Jul, 27

Juicing: A Nutrient Insurance Plan


Juicing has a variety of benefits, but they are not what many of the claims are.

There are a number of misconceptions about juicing, which ultimately lead many people to believe (falsely) that it is a useless endeavor. Nothing could be further from the truth, but it might be helpful to distinguish facts from some of the fictions out there.

Juicing/juice fasts are good weight loss strategies.

Going on a juice fast might temporarily make it seem like you are losing weight, but as soon as you cease the juice fast, most of the weight you thought you lost will likely come back. Juicing, exclusively, will not eliminate body fat.

Doing a juice fast is the only way to detox.

Juicing can provide an array of phytonutrients that can assist in sweeping out some unwanted contaminants from the body. Chlorophyl and cilantro, for example, are good chelators of heavy metals, like mercury.

Juicing, however, is one strategy used to accomplish this, and you do not necessarily have to consume juice exclusively to achieve the desired results. Some people may choose to do this, which is fine––assuming you are in good health and otherwise have clearance from your licensed healthcare professional to do this. It is not necessary though, either for detoxification purposes or to derive the benefits from juicing.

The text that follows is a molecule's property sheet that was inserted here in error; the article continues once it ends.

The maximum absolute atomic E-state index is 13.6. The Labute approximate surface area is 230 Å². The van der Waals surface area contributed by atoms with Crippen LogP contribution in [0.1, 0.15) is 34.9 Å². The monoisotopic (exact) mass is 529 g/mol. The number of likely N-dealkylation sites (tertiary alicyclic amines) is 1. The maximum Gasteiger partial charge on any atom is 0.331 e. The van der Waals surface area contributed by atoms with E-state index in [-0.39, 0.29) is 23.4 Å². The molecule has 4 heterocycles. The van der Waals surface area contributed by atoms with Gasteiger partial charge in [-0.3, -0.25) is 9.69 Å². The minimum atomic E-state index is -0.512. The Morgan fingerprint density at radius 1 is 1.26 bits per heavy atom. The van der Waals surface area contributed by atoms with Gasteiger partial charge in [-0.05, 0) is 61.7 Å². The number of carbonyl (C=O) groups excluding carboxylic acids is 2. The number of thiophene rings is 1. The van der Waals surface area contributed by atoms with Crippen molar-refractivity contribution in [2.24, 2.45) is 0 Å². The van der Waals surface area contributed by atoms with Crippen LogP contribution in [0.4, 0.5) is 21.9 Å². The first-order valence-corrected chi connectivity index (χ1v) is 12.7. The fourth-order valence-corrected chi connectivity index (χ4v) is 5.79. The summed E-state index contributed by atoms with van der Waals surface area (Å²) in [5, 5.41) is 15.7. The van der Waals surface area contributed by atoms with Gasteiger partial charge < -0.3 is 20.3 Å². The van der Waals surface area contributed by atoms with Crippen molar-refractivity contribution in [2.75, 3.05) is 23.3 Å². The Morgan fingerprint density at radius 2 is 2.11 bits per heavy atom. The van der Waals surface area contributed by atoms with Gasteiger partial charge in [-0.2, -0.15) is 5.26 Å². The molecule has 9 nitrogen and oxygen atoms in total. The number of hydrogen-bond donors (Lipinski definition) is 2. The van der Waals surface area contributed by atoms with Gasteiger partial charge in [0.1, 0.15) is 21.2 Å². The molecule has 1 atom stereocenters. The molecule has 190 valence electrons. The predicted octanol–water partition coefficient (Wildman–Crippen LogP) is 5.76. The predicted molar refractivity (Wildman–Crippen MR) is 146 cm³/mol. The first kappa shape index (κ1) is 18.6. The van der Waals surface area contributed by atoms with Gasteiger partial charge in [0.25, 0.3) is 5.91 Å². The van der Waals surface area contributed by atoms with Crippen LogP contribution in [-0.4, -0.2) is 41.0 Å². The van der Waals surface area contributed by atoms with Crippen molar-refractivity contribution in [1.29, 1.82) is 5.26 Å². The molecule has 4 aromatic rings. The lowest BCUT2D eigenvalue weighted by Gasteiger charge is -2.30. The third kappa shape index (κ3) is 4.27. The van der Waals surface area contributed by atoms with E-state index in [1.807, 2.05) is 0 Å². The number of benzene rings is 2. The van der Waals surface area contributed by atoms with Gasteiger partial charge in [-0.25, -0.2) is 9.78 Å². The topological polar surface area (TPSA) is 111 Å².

The Fungus Link Vol 1

Both Doug Kaufmann and David Holland, MD discuss topics such as chronic fatigue syndrome, arthritis, intestinal disorders, allergies, respiratory illness, “brain fog” syndrome, depression, and chronic skin conditions.  This book includes the assessment of antifungal supplements and antifungal prescriptive drugs as well as the Antifungal program and diets.


Juicing any fruits and vegetables is ok.

Juicing removes the fiber and pulp from fruits and vegetables, concentrating the nutrients. In addition, it also concentrates the sugar content of whatever is being juiced. Particularly, on The Kaufmann Diet, being mindful of what vegetables––and particularly, fruits––go through your juicer is important.

Also, certain fruits and vegetables should not be juiced, such as avocados, bananas––these will likely do more to gum up your juicer rather than yield any juice.

What Is juicing good for, then?

Juicing is a powerful way to concentrate phytonutrients into an absorbable package that is easy to consume and digest. There is likely no other way to get so many fresh, plant-derived nutrients in such a small package.

Nutrients derived from plants, of course, are likely the best, most absorbable forms of nutrients that our body needs. There are a variety of ways to synthetically derive nutrients, but often our body simply does not react in the same way as when we acquire nutrients from food.

Juicing remains one of the best ways to get plant-based nutrients in a fresh, raw, absorbable way.

Water-soluble Vs. fat soluble.

Many nutrients in fresh juice are absorbable in the presence of water while they are being digested. Others require some sort of fat in order to be properly absorbed. An example is vitamin A. When you drink fresh juice, it might be beneficial to drink the juice with some sort of healthy fat, such a spoonful of olive oil, a slice of avocado, or a bit of almond butter. This will ensure that you absorb as many nutrients as possible.